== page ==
No country has jurisdiction over the Arctic, which is governed by the International Seabed Authority, but Russia has long sought to extend its territorial boundary. It lodged a demand for 1.2 million sq km (463,000 sq miles) of ocean in 2001 with the UN Convention on the Law of the Sea, which asked for more scientific data to support Russias case.
The expeditions are collecting data to back a fresh submission in 2009, the centenary of the first journey to the North Pole. At stake are vast reserves of oil and gas that are considered increasingly viable economically as climate change makes the Arctic less hostile to exploitation. Russian geologists argue that the area contains 10 billion tonnes of oil and gas, though some estimates put the total closer to 100 billion tonnes.
Russias claim to the North Pole is opposed by the four other Arctic countries Canada, the United States, Norway and Denmark, through its sovereignty over Greenland. Under international law, each nation is entitled to control an economic zone within 200 miles of its continental shelf, but the limits of the shelf are disputed.
Denmark and Canada argue that the Lomonosov Ridge is connected to their territories and dispatched a joint expedition last year to bolster their claims. Stephen Harper, the Canadian Prime Minister, ordered a new fleet of patrol vessels last month, saying that they were needed to defend our sovereignty over the Arctic.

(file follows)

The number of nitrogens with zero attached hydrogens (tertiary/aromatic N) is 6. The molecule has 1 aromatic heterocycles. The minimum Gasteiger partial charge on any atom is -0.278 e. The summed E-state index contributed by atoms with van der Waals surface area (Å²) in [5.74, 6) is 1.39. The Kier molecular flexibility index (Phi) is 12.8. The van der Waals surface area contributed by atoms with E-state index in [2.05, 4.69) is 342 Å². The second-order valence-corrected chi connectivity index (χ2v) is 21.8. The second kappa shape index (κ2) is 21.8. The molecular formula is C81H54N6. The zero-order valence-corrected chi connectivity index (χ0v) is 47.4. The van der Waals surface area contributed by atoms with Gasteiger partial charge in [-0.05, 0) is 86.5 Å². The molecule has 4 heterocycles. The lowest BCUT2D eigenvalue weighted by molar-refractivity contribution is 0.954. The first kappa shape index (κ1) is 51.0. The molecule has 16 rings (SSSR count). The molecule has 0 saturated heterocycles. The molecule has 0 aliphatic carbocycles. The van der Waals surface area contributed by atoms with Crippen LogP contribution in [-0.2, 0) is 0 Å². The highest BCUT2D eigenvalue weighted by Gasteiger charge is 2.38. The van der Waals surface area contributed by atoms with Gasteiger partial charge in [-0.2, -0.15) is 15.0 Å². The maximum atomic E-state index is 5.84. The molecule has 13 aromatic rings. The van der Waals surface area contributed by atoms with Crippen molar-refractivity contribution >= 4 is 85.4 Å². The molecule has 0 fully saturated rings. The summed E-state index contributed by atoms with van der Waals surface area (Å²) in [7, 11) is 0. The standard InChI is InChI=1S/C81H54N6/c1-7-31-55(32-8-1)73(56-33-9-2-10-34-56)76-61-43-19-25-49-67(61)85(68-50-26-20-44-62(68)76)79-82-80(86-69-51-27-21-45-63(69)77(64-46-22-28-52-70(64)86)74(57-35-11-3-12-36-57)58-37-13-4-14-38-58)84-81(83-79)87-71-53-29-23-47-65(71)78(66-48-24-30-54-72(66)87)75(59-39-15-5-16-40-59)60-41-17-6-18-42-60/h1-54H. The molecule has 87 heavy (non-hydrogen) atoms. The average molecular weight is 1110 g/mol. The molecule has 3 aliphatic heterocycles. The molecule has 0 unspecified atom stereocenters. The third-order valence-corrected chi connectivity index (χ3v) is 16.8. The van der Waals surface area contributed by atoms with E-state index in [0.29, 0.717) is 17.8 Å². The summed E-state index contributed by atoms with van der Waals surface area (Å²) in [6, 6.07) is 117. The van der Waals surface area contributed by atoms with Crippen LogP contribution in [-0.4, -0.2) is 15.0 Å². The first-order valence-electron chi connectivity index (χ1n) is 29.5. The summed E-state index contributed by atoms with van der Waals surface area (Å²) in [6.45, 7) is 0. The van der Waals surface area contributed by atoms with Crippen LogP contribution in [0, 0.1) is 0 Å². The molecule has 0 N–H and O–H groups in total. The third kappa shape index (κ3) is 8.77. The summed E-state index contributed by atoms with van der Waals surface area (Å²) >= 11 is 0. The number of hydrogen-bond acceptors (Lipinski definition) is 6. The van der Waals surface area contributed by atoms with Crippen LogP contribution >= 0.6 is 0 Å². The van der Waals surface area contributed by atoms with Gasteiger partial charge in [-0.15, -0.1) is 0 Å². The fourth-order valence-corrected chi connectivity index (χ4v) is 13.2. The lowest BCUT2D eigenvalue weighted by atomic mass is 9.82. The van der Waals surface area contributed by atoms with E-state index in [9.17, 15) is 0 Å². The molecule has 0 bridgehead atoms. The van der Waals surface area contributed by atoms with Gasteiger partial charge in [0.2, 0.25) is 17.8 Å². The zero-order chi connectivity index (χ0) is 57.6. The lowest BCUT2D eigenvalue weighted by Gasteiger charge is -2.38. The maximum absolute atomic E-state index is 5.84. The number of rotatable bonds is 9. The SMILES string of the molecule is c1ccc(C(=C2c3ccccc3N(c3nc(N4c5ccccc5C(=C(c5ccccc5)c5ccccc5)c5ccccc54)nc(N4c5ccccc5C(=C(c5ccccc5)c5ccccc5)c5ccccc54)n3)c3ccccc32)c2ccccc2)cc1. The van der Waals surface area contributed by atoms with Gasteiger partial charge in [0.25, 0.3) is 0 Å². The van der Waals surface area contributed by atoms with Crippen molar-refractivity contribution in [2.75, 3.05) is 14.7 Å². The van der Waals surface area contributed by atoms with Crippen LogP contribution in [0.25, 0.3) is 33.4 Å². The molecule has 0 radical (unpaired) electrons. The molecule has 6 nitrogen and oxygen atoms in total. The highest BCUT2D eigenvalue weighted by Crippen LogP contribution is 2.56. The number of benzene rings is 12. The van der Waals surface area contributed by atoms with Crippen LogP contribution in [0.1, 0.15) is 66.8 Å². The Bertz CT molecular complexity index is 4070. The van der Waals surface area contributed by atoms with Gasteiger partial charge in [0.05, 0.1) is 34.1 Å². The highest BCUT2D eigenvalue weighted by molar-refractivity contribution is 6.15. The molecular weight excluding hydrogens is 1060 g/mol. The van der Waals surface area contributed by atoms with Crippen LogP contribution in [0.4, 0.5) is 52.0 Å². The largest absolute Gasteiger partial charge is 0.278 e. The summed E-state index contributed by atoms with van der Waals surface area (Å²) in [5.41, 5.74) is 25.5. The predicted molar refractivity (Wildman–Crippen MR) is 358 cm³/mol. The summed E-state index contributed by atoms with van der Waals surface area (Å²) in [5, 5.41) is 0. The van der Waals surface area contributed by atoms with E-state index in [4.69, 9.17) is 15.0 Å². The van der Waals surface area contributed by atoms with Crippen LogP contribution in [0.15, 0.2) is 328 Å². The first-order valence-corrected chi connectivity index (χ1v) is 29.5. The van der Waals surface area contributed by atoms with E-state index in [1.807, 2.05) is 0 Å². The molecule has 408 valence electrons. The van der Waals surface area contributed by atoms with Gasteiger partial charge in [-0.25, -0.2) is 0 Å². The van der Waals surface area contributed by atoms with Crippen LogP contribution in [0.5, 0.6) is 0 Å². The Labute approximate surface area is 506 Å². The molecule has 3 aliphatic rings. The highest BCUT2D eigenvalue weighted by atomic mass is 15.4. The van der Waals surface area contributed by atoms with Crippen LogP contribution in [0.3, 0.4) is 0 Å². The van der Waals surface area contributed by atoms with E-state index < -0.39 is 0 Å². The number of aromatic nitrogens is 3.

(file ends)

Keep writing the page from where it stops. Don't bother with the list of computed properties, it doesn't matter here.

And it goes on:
Russias determination to claim the territory poses particular problems for the US, which has refused to ratify the Law of the Sea Treaty governing disputes over exploitation rights, restricting its influence on the Arctics future.
This is not news. It is another news report. Several threads have scrolled by already and this news item should be appended to the original thread.
I hope they are successful in making this claim. They won’t listen to these environmental faggots (In the John Edwards sense) like US policy makers do. The result will be an increase in oil supply.
This is old news but I’m going to repeat what I said on the previous threads: